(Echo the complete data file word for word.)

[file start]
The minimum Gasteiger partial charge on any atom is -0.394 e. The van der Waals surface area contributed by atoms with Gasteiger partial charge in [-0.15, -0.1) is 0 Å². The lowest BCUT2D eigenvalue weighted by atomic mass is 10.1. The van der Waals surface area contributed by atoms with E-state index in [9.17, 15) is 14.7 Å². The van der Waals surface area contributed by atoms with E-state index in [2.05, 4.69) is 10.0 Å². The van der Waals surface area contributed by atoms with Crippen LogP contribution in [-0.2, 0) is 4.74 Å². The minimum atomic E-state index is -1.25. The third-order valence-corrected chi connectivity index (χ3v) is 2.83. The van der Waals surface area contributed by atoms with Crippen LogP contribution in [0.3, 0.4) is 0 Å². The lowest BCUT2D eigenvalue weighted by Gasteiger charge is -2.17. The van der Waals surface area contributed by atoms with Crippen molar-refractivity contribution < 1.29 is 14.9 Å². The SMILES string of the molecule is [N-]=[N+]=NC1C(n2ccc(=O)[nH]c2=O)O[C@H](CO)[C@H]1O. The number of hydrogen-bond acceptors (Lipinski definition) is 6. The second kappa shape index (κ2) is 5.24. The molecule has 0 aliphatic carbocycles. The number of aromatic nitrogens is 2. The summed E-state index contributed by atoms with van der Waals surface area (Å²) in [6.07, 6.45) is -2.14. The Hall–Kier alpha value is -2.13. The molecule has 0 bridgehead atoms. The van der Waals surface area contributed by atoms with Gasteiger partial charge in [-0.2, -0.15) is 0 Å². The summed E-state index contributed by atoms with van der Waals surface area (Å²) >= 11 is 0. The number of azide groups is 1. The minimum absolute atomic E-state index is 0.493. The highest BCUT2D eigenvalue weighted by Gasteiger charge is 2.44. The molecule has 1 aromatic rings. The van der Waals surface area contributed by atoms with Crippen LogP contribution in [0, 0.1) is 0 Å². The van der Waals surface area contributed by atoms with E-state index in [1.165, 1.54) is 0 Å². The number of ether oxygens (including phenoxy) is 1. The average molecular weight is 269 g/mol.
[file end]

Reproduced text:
The minimum Gasteiger partial charge on any atom is -0.394 e. The van der Waals surface area contributed by atoms with Gasteiger partial charge in [-0.15, -0.1) is 0 Å². The lowest BCUT2D eigenvalue weighted by atomic mass is 10.1. The van der Waals surface area contributed by atoms with E-state index in [9.17, 15) is 14.7 Å². The van der Waals surface area contributed by atoms with E-state index in [2.05, 4.69) is 10.0 Å². The van der Waals surface area contributed by atoms with Crippen LogP contribution in [-0.2, 0) is 4.74 Å². The minimum atomic E-state index is -1.25. The third-order valence-corrected chi connectivity index (χ3v) is 2.83. The van der Waals surface area contributed by atoms with Crippen LogP contribution in [0.3, 0.4) is 0 Å². The lowest BCUT2D eigenvalue weighted by Gasteiger charge is -2.17. The van der Waals surface area contributed by atoms with Crippen molar-refractivity contribution < 1.29 is 14.9 Å². The SMILES string of the molecule is [N-]=[N+]=NC1C(n2ccc(=O)[nH]c2=O)O[C@H](CO)[C@H]1O. The number of hydrogen-bond acceptors (Lipinski definition) is 6. The second kappa shape index (κ2) is 5.24. The molecule has 0 aliphatic carbocycles. The number of aromatic nitrogens is 2. The summed E-state index contributed by atoms with van der Waals surface area (Å²) in [6.07, 6.45) is -2.14. The Hall–Kier alpha value is -2.13. The molecule has 0 bridgehead atoms. The van der Waals surface area contributed by atoms with Gasteiger partial charge in [-0.2, -0.15) is 0 Å². The summed E-state index contributed by atoms with van der Waals surface area (Å²) >= 11 is 0. The number of azide groups is 1. The minimum absolute atomic E-state index is 0.493. The highest BCUT2D eigenvalue weighted by Gasteiger charge is 2.44. The molecule has 1 aromatic rings. The van der Waals surface area contributed by atoms with Crippen LogP contribution in [0, 0.1) is 0 Å². The van der Waals surface area contributed by atoms with E-state index in [1.165, 1.54) is 0 Å². The number of ether oxygens (including phenoxy) is 1. The average molecular weight is 269 g/mol.